Paul Baran, whose work with packaging data in the 1960s has been credited with playing a role in the later development of the Internet, has died. He was 84.
Baran died at his home in Palo Alto on Saturday night of complications from lung cancer, said his son, David.
Baran is best known for the idea of "packet-switching," in which data is bundled into small packages and sent through a network. Baran outlined the concept while working on Cold War issues for the Rand Corp. in Santa Monica in 1963 and 1964.
In 1969, the technology became a concept the Department of Defense used in creating the Arpanet, the precursor to the Internet, numerous reports on the subject said.
The idea had been so advanced at its development that private companies had passed on it.
President George W. Bush presented him with the National Medal of Technology and Innovation in 2008. A year earlier, he was inducted into the Inventors Hall of Fame.
Baran's method of moving data was designed to function after a nuclear attack. Because there were no centralized switches and bundles of data could simply find a new route if one weren't working, the system could still work even if much of it were destroyed, the Rand Corp. said on its website.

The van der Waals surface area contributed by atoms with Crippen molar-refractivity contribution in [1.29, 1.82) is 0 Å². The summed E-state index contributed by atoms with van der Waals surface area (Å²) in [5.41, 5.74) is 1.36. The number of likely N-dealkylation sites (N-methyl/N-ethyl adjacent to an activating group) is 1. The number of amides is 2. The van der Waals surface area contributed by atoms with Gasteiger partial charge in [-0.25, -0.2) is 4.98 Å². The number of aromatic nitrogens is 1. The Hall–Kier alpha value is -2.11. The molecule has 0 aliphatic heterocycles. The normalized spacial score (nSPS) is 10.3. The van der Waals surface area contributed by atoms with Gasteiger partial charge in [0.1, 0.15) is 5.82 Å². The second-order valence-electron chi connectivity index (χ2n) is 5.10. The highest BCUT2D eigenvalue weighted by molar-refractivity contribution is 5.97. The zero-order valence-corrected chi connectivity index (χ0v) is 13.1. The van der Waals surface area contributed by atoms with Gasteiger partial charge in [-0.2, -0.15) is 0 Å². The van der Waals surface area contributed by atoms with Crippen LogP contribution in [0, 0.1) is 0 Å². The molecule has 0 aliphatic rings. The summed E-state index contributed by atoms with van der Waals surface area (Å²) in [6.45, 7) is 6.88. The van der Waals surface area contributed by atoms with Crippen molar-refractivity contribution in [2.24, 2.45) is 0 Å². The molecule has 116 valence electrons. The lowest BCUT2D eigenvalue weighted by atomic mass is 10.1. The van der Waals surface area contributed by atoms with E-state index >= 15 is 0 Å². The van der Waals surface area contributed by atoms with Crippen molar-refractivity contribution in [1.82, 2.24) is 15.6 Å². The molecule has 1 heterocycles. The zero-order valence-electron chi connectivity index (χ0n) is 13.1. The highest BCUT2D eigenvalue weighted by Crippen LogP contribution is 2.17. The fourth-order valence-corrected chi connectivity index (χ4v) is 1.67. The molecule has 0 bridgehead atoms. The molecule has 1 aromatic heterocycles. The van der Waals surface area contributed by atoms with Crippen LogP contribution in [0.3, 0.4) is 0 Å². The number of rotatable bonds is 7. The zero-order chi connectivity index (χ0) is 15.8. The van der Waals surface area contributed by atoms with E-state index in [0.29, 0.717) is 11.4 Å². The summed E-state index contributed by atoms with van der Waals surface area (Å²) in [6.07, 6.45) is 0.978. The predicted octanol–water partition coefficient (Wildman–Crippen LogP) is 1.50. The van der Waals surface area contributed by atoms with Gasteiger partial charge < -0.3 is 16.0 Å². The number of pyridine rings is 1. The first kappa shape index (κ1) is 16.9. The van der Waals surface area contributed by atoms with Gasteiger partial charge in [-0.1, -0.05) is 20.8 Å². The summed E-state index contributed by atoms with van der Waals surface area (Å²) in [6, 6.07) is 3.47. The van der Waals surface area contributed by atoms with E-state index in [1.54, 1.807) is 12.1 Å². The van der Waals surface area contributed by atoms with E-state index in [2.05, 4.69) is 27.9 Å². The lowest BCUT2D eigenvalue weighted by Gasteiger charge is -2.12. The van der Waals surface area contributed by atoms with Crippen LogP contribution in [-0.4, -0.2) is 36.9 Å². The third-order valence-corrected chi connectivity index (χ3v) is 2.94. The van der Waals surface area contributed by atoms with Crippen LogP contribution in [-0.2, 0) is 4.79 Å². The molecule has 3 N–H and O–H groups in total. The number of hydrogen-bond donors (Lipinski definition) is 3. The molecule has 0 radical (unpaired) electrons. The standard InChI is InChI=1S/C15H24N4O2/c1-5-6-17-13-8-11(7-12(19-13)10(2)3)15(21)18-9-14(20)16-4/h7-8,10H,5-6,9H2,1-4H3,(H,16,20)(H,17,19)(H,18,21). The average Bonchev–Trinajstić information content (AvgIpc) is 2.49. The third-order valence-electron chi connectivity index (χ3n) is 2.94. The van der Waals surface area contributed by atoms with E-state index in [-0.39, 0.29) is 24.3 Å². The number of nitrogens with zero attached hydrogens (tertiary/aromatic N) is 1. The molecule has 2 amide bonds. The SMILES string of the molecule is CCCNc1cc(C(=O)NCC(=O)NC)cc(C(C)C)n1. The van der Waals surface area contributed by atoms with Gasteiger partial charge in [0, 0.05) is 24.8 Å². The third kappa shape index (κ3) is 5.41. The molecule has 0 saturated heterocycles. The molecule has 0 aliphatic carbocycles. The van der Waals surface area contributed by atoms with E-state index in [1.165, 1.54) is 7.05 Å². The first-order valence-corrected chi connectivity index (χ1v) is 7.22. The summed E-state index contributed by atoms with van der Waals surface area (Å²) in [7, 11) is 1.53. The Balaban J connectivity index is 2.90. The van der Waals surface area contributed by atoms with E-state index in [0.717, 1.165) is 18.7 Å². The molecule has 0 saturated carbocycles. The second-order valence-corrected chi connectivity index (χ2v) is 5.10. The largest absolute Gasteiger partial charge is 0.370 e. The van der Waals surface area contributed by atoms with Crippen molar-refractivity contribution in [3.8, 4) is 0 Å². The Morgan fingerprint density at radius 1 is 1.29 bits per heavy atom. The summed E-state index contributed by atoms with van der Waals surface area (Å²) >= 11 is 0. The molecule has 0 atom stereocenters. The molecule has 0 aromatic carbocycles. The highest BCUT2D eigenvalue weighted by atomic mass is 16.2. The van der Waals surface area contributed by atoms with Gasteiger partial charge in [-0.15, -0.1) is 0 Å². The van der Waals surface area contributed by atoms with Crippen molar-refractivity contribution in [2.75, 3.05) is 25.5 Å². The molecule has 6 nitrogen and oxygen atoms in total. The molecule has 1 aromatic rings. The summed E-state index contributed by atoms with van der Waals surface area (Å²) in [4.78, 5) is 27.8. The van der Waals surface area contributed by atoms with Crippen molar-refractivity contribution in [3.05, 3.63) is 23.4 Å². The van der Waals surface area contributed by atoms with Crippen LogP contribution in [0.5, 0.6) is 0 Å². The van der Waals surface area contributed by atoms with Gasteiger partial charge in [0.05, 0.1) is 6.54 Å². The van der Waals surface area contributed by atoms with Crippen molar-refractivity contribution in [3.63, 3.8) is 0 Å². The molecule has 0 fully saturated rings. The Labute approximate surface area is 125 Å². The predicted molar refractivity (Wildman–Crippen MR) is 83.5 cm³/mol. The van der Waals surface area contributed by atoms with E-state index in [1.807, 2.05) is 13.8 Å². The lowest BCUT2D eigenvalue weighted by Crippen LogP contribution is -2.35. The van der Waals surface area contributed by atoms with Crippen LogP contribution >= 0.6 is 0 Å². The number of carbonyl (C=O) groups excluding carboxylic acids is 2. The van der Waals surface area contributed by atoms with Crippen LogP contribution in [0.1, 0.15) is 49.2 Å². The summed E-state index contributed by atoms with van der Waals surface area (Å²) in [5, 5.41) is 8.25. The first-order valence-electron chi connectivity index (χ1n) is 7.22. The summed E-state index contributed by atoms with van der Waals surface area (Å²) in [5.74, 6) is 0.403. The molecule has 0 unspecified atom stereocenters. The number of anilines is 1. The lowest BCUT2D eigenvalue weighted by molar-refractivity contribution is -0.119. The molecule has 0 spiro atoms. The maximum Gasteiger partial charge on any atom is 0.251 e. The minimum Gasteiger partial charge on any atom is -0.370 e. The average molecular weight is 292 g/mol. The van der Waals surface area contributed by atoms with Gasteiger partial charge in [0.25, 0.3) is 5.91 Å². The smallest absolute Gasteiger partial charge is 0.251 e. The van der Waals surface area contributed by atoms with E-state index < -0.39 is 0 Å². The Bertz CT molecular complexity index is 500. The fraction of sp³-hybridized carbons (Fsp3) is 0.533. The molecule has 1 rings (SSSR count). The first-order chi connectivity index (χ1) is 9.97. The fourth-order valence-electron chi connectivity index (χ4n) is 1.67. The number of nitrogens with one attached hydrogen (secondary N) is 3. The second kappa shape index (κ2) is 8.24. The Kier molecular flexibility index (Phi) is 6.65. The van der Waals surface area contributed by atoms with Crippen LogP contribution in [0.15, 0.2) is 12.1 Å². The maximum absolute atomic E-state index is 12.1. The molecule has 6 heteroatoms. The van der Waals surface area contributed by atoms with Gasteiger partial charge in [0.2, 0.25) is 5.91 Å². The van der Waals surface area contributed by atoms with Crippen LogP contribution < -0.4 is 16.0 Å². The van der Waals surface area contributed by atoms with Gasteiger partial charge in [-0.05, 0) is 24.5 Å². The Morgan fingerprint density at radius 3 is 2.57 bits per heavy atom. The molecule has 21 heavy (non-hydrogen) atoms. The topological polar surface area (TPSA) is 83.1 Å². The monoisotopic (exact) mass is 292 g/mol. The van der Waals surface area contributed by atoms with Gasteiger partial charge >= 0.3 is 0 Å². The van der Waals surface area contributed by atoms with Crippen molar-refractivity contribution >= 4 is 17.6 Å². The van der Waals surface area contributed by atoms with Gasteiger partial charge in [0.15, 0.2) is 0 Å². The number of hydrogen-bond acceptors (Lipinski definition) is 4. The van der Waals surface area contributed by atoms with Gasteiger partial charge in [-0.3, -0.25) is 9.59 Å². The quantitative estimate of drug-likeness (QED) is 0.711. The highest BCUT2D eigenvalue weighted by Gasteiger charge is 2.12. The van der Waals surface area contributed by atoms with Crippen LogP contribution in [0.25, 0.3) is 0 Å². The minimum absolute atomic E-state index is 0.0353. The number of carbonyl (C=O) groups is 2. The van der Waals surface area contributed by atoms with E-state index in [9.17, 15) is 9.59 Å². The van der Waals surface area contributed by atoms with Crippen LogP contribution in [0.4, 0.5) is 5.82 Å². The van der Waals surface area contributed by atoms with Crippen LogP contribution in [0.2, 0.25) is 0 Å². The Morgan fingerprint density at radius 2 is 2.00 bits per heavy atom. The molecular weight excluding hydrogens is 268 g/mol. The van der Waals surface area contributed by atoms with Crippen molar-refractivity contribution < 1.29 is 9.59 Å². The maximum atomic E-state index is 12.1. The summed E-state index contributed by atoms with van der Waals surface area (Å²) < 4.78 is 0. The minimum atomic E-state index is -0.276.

He called the process "message blocks." Donald Davies of Britain independently developed a similar system and his term, "packet-switching," would eventually be adopted, Rand said.
It would be decades before the social and commercial possibilities of the technology would become clear, and Baran would miss out on a lot of the money and glory that came with it, but he was happy to live to see it happen, his son said.
"He was a man of infinite patience," David Baran said.
Paul Baran was born in Grodno, Poland, in 1926 and his family moved to the United States when he was 2 years old, according to the Rand website.
We'll have more later at latimes.com/obituaries.
-- Associated Press